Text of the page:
In addition to state regulations, RMDs also face compliance issues on the federal level.  Federal law sometimes conflicts with state law, and what is permitted by the state may not be permitted by the federal government.  While the federal law seems to be evolving to become more favorable to the operation of a dispensary, significant concerns still exist.  For example, although many states have either de-criminalized or legalized marijuana, the cultivation, possession and distribution of marijuana for any purpose is still considered a federal crime.[19]  In August of 2013, in light of states passing legislation legalizing marijuana for medical use, the U.S. Department of Justice (DOJ) issued a memorandum to federal prosecutors providing guidance on the enforcement of marijuana laws under the Controlled Substances Act (CSA).  This memorandum states that Congress has determined marijuana is a dangerous drug and that the distribution and sale of marijuana is a serious crime “that provides a significant source of revenue to large-scale criminal enterprises, gangs, and cartels.”[20]  Consequently, the DOJ remains committed to enforcing the marijuana laws under the CSA.  Furthermore, the memorandum goes on to say that state laws authorizing the production, distribution and possession of marijuana affect the traditional joint federal-state approach to narcotics enforcement.  Therefore, DOJ expects states to have established “strong and effective regulatory and enforcement systems that address the threat those [more lenient] state laws may pose to public safety.”[21]  Additionally, DOJ specifies that “in using their prosecutorial discretion, prosecutors should not consider the size or commercial nature of a marijuana operation alone as a proxy for assessing whether marijuana trafficking implicates the DOJ’s enforcement priorities.”[22]  Rather, marijuana cases should be reviewed on a “case-by-case basis and weigh all available information and evidence, including, but not limited to, whether the operation is demonstrably in compliance with a strong and effective state regulatory system.”[23]  Therefore it appears that the DOJ is seeking to enforce the CSA by ensuring that their enforcement priorities are met by state and local governments.

Similarly, many dispensaries are confronting additional issues posed by the U.S. Drug Enforcement Administration (DEA).  To help ensure clinical compliance and the implementation of rigorous quality control plans, some RMDs employ or contract with a medical director to provide patients with information regarding the medical purpose of various strains of medical marijuana, and to answer questions that patients and consumers may have concerning the medical use of marijuana in general.  However, the DEA has taken a position on clinicians involved with RMDs, specifically, physicians serving as medical directors.  In June of 2013, DEA agents notified a few physicians serving as medical directors at RMDs in Massachusetts that they must either sever their ties with the organizations or relinquish their federal licenses to prescribe certain medications.[24]  In response, U.S. Representative Dana Rohrabacher (R-CA) sponsored a measure approved by the House last month to restrict the DEA from using its funding to impede state medical marijuana laws.[25]  Representative Steve Cohen of Tennessee and Representative Michael Capuano of Massachusetts each supported Rohrabacher’s bill and said that the DEA needed a clear directive concerning the medical use of marijuana.[26]  Additional details about the DEA’s position, as well as other issues related to physicians and the medical use of marijuana, will appear in the next Health Law Reporter as the second part to this series.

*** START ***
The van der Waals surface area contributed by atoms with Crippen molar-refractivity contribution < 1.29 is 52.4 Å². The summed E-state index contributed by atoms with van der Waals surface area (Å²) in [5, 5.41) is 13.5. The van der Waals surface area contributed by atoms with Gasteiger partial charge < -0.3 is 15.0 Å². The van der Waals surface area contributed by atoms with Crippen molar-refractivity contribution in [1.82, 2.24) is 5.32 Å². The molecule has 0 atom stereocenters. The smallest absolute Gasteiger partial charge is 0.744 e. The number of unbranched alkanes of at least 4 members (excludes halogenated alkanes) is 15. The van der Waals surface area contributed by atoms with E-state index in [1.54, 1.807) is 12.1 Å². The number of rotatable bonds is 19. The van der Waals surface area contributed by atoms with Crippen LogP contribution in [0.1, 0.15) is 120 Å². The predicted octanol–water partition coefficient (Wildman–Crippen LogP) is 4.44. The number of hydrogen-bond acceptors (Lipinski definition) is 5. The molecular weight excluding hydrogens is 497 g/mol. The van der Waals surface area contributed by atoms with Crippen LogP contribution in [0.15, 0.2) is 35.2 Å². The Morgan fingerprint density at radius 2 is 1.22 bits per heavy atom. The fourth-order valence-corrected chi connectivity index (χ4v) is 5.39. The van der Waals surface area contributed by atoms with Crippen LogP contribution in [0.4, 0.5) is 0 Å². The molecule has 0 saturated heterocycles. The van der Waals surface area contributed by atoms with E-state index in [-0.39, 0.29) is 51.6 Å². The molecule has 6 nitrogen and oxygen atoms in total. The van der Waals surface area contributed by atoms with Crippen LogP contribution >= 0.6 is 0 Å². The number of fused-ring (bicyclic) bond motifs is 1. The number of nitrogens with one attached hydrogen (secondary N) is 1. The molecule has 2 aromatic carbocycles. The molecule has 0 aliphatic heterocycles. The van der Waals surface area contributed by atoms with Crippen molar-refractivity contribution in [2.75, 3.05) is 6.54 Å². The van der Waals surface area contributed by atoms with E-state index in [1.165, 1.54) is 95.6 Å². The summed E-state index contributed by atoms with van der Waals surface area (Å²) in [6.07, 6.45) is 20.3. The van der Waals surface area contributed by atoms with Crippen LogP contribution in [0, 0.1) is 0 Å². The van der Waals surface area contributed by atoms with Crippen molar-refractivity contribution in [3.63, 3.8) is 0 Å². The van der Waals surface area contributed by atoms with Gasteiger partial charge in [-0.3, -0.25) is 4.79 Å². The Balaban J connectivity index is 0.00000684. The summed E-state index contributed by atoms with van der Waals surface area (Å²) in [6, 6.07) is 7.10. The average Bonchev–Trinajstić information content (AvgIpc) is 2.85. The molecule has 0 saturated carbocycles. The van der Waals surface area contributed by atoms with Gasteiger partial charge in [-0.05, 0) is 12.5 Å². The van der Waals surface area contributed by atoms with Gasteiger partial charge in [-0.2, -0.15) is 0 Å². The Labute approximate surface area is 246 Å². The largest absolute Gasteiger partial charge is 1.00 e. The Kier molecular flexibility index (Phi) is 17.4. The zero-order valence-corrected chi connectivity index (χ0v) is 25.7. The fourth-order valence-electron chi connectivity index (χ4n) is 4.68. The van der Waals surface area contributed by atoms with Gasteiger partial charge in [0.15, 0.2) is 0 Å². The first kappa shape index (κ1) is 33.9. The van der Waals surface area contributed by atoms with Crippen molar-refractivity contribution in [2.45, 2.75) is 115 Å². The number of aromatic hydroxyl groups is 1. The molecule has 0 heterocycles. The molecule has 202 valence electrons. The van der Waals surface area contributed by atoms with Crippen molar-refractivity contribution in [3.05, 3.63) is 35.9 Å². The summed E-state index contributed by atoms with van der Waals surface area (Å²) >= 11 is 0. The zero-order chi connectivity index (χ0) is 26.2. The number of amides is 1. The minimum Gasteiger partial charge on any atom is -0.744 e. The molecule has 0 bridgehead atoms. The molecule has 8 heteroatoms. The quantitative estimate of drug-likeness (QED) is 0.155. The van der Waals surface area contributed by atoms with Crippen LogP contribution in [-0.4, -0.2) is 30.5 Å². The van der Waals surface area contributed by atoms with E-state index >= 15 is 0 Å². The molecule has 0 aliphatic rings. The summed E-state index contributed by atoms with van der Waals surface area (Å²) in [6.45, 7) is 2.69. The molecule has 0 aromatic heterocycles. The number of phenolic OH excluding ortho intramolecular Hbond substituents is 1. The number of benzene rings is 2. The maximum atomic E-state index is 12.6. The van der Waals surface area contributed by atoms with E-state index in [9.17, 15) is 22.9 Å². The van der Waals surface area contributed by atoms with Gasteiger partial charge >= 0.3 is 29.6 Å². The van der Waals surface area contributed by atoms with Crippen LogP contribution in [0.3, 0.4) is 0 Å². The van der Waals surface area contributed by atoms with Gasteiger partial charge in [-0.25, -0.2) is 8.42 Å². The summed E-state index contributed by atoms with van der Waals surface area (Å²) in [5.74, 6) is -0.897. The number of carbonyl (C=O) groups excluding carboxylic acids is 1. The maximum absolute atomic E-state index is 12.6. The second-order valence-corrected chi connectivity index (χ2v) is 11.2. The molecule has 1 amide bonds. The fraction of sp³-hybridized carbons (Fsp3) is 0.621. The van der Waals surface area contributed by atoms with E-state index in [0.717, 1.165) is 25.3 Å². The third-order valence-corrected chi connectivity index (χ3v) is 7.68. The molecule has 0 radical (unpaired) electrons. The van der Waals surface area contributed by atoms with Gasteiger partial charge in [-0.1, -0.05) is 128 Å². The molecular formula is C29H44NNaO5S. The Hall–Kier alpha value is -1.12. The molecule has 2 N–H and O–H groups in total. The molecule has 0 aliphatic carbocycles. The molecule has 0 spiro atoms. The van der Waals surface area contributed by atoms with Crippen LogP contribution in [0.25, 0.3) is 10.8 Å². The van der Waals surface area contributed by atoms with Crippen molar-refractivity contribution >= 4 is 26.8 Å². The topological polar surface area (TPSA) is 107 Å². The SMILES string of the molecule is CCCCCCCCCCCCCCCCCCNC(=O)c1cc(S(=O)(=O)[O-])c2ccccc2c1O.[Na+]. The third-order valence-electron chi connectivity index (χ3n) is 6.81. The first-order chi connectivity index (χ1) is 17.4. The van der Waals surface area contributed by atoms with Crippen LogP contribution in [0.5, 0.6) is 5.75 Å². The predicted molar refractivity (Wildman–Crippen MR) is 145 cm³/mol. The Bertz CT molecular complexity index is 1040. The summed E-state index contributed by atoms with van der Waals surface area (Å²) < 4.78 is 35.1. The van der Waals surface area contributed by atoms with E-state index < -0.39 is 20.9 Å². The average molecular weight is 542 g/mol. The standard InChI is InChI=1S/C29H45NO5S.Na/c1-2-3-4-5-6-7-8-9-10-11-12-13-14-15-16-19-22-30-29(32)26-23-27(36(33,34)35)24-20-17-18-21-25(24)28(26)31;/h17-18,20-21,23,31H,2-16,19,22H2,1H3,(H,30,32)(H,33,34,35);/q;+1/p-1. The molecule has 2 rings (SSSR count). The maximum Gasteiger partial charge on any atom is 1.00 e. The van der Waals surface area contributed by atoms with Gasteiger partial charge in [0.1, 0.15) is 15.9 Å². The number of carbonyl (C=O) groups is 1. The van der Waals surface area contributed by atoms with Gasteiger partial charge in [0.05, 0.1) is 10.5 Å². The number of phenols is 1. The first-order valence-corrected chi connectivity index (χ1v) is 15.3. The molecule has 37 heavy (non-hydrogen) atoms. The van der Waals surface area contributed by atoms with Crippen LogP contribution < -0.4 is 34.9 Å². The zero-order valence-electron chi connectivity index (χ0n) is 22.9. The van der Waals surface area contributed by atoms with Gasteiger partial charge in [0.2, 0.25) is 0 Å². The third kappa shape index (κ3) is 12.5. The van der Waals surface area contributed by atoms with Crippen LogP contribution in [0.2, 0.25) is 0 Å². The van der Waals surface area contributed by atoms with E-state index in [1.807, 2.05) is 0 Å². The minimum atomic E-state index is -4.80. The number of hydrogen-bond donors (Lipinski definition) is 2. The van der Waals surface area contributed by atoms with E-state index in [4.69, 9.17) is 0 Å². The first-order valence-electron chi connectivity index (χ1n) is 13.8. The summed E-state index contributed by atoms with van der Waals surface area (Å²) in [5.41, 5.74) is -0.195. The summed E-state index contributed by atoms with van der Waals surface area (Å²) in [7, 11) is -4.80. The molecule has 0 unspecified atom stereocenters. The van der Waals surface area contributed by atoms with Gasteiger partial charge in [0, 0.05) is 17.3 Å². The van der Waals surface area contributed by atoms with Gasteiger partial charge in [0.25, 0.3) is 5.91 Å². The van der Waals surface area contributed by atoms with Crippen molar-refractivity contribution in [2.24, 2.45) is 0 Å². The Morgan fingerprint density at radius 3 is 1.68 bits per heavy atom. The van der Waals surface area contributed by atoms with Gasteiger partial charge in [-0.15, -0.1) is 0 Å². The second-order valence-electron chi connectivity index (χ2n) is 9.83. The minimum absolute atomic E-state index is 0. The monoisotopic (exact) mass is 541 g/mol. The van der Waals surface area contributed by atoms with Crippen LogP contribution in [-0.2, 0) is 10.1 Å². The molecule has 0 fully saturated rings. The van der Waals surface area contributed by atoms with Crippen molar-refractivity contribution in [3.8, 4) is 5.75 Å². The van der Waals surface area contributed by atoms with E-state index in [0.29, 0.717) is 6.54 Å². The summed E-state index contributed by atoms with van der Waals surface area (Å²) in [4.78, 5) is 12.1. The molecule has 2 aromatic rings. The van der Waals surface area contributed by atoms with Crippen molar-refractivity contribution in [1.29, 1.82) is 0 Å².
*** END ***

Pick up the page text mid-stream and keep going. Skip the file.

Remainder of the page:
A second but equally important challenge for many dispensaries is the inability to open bank accounts to conduct business activities.  In many states, including California, Colorado and Massachusetts, many larger banks have declined to work with dispensaries due to fears that various federal enforcement agencies will impose penalties for violating federal banking law.  In January, U.S. Attorney General Eric Holder announced that his staff would review current banking rules to try to ease the apprehension that many lenders were having about doing business with RMDs.[27]  On February 14, 2014, the Department of the Treasury’s Financial Crimes Enforcement Network issued a guidance to clarify the Department’s “expectations” under the Bank Secrecy Act (BSA) concerning financial institutions seeking to provide services to marijuana-related businesses (Treasury Expectations).[28]  The Treasury Expectations outline the need for increased due diligence by financial institutions when working with marijuana-related entities.  In its Expectations, the Treasury states the following: